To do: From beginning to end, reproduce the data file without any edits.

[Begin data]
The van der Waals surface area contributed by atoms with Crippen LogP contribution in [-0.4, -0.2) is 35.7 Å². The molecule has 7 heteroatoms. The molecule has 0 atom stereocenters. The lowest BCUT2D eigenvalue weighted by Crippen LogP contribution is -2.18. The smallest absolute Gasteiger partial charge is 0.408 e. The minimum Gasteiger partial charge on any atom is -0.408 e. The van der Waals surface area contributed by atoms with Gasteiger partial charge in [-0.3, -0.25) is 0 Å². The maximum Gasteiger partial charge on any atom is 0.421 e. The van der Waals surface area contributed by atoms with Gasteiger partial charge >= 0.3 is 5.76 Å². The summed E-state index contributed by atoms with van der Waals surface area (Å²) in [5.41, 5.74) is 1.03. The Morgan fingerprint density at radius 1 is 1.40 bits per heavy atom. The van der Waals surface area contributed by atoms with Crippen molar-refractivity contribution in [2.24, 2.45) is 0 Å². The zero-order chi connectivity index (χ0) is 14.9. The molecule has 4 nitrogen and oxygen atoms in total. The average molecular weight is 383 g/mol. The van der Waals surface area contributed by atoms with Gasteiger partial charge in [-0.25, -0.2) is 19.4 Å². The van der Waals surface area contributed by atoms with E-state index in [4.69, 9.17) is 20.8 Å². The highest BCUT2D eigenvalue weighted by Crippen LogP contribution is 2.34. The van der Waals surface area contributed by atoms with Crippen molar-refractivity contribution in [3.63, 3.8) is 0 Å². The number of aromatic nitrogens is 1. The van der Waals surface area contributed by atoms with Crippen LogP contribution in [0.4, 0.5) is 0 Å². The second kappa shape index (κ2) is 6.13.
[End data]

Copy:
The van der Waals surface area contributed by atoms with Crippen LogP contribution in [-0.4, -0.2) is 35.7 Å². The molecule has 7 heteroatoms. The molecule has 0 atom stereocenters. The lowest BCUT2D eigenvalue weighted by Crippen LogP contribution is -2.18. The smallest absolute Gasteiger partial charge is 0.408 e. The minimum Gasteiger partial charge on any atom is -0.408 e. The van der Waals surface area contributed by atoms with Gasteiger partial charge in [-0.3, -0.25) is 0 Å². The maximum Gasteiger partial charge on any atom is 0.421 e. The van der Waals surface area contributed by atoms with Gasteiger partial charge >= 0.3 is 5.76 Å². The summed E-state index contributed by atoms with van der Waals surface area (Å²) in [5.41, 5.74) is 1.03. The Morgan fingerprint density at radius 1 is 1.40 bits per heavy atom. The van der Waals surface area contributed by atoms with Crippen molar-refractivity contribution in [2.24, 2.45) is 0 Å². The zero-order chi connectivity index (χ0) is 14.9. The molecule has 4 nitrogen and oxygen atoms in total. The average molecular weight is 383 g/mol. The van der Waals surface area contributed by atoms with Gasteiger partial charge in [-0.25, -0.2) is 19.4 Å². The van der Waals surface area contributed by atoms with E-state index in [4.69, 9.17) is 20.8 Å². The highest BCUT2D eigenvalue weighted by Crippen LogP contribution is 2.34. The van der Waals surface area contributed by atoms with Crippen molar-refractivity contribution in [3.63, 3.8) is 0 Å². The number of aromatic nitrogens is 1. The van der Waals surface area contributed by atoms with Crippen LogP contribution in [0.4, 0.5) is 0 Å². The second kappa shape index (κ2) is 6.13.